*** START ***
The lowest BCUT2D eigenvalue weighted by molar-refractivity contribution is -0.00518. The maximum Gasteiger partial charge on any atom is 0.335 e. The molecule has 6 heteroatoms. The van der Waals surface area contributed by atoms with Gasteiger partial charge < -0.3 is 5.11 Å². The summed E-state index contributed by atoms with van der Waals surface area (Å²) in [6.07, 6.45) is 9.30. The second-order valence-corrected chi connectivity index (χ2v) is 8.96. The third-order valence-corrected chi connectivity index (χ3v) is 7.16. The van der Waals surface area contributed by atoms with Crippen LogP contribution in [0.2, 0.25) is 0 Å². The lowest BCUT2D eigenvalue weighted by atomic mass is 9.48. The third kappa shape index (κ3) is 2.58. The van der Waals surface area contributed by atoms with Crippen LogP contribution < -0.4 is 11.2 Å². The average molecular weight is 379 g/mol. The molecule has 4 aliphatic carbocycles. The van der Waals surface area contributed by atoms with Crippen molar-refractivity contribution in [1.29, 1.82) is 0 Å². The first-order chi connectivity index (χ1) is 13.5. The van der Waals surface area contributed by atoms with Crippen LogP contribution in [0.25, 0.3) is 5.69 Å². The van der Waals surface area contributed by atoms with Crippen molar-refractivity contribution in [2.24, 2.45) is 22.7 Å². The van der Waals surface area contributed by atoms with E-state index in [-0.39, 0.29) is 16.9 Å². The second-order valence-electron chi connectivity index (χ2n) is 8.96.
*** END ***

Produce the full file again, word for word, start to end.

The lowest BCUT2D eigenvalue weighted by molar-refractivity contribution is -0.00518. The maximum Gasteiger partial charge on any atom is 0.335 e. The molecule has 6 heteroatoms. The van der Waals surface area contributed by atoms with Gasteiger partial charge < -0.3 is 5.11 Å². The summed E-state index contributed by atoms with van der Waals surface area (Å²) in [6.07, 6.45) is 9.30. The second-order valence-corrected chi connectivity index (χ2v) is 8.96. The third-order valence-corrected chi connectivity index (χ3v) is 7.16. The van der Waals surface area contributed by atoms with Crippen LogP contribution in [0.2, 0.25) is 0 Å². The lowest BCUT2D eigenvalue weighted by atomic mass is 9.48. The third kappa shape index (κ3) is 2.58. The van der Waals surface area contributed by atoms with Crippen LogP contribution < -0.4 is 11.2 Å². The average molecular weight is 379 g/mol. The molecule has 4 aliphatic carbocycles. The van der Waals surface area contributed by atoms with Crippen molar-refractivity contribution in [1.29, 1.82) is 0 Å². The first-order chi connectivity index (χ1) is 13.5. The van der Waals surface area contributed by atoms with Crippen LogP contribution in [0.25, 0.3) is 5.69 Å². The van der Waals surface area contributed by atoms with Crippen molar-refractivity contribution in [2.24, 2.45) is 22.7 Å². The van der Waals surface area contributed by atoms with E-state index in [-0.39, 0.29) is 16.9 Å². The second-order valence-electron chi connectivity index (χ2n) is 8.96.